Authors: Hakan Başağaoğlu, Justin Blount, Sauro Succi, Christopher J. Freitas

Journal: Microfluidics and Nanofluidics, 2019, 23.7: 84.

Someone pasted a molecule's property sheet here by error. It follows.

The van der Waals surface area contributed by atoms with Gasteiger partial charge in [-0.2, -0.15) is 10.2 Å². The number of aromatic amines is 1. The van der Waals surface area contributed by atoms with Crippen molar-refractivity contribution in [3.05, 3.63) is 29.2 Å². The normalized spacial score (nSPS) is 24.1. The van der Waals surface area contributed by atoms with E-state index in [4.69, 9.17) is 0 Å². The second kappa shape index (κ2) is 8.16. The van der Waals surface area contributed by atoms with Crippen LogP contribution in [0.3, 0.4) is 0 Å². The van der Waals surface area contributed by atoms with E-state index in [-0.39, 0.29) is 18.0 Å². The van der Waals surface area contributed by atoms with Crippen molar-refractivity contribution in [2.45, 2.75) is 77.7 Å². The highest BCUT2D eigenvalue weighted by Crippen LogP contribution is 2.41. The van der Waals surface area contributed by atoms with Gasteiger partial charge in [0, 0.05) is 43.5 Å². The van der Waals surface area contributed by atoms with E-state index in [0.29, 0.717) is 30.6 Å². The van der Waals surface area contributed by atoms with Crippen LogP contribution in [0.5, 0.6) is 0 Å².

Abstract: Recent numerical analyses to optimize the design of microfluidic devices for more effective entrapment or segregation of surrogate circulating tumor cells (CTCs) from healthy cells have been reported in the literature without concurrently accommodating the non-Newtonian nature of the body fluid and the non-uniform geometric shapes of the CTCs. Through a series of two-dimensional proof-of-concept simulations with increased levels of complexity (e.g., number of particles, inline obstacles), we investigated the validity of the assumptions of the Newtonian fluid behavior for pseudoplastic fluids and the circular particle shape for different-shaped particles (DSPs) in the context of microfluidics-facilitated shape-based segregation of particles. Simulations with a single DSP revealed that even in the absence of internal geometric complexities of a microfluidics channel, the aforementioned assumptions led to 0.11–0.21W (W is the channel length) errors in lateral displacements of DSPs, up to 3–20\% errors in their velocities, and 3–5\% errors in their travel times. When these assumptions were applied in simulations involving multiple DSPs in inertial microfluidics with inline obstacles, errors in the lateral displacements of DSPs were as high as 0.78W and in their travel times up to 23\%, which led to different (un)symmetric flow and segregation patterns of DSPs. Thus, the fluid type and particle shape should be included in numerical models and experiments to assess the performance of microfluidics for targeted cell (e.g., CTCs) harvesting.

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